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Goodbye Solo
Iranian-American director Ramin Bahrani explores the relationship between a Senegalese cab driver and a 70-year-old white man who offers him $1,000 to drop him off at a cliff and leave him there.
 

Directed by Ramin Bahrani
(Not Rated)

****

A taxi driver and his customer form an unlikely friendship.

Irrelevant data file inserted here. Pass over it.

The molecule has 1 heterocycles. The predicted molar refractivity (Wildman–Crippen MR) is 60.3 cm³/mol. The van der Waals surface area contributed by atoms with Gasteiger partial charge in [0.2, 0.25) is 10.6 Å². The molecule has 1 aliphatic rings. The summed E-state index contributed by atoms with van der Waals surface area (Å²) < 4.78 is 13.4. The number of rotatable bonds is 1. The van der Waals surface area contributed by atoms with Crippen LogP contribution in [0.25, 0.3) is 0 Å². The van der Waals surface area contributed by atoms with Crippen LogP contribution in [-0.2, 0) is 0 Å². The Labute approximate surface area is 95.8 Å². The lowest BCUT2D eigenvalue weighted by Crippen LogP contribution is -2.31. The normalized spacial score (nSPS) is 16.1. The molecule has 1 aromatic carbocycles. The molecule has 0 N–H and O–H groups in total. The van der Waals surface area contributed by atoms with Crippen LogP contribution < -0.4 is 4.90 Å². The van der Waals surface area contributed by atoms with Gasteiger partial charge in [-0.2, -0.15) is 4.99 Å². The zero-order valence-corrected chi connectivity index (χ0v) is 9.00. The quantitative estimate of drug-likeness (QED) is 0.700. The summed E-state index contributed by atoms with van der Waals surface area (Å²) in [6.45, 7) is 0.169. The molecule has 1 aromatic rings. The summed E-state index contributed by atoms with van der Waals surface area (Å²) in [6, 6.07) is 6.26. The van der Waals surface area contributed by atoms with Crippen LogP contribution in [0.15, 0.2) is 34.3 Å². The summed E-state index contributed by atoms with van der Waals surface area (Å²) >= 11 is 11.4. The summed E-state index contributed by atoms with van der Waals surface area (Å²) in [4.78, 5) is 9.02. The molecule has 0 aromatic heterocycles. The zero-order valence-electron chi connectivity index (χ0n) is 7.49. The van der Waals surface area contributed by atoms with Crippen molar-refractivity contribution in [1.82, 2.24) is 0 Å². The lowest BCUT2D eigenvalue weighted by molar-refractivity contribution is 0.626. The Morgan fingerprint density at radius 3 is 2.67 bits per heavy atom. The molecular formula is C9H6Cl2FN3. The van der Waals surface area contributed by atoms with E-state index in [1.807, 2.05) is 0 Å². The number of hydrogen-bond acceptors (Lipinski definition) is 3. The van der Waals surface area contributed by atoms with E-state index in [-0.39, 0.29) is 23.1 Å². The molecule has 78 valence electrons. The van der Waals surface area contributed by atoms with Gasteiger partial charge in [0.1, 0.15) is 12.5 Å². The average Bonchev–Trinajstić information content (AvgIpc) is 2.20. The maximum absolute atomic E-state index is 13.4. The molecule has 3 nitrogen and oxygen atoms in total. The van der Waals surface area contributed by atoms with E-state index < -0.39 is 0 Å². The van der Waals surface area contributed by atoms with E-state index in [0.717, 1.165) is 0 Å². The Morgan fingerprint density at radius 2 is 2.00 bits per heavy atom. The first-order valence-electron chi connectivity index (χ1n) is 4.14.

Goodbye Solo is a “great American film,” said Roger Ebert in the Chicago Sun-Times. Iranian-American director Ramin Bahrani’s heartbreaking film explores the “desire to help and the desire to not be helped.” Solo (Souleymane Sy Savane) is a Senegalese cab driver in Winston-Salem, N.C. One day he picks up a 70-year-old white man named William (Red West), who offers to pay Solo $1,000 if he will drive him to the cliff of Blowing Rock Mountain and leave him there. Unwilling to accept this notion of giving up on life, the “miraculously resilient” Solo injects himself into William’s life over the next week, said Dana Stevens in Slate.com. Bahrani explores this unusual relationship with “great intelligence and quiet assurance,” allowing both characters “their complexity, their contradictions, and, ultimately, their privacy.” Bahrani doesn’t resort to sentimentality or “mine for hope where there is none to be found,” said Scott Foundas in The Village Voice. Goodbye Solo is something more than another Driving Miss Daisy. It’s an original, quietly profound film about class and race in America.

 

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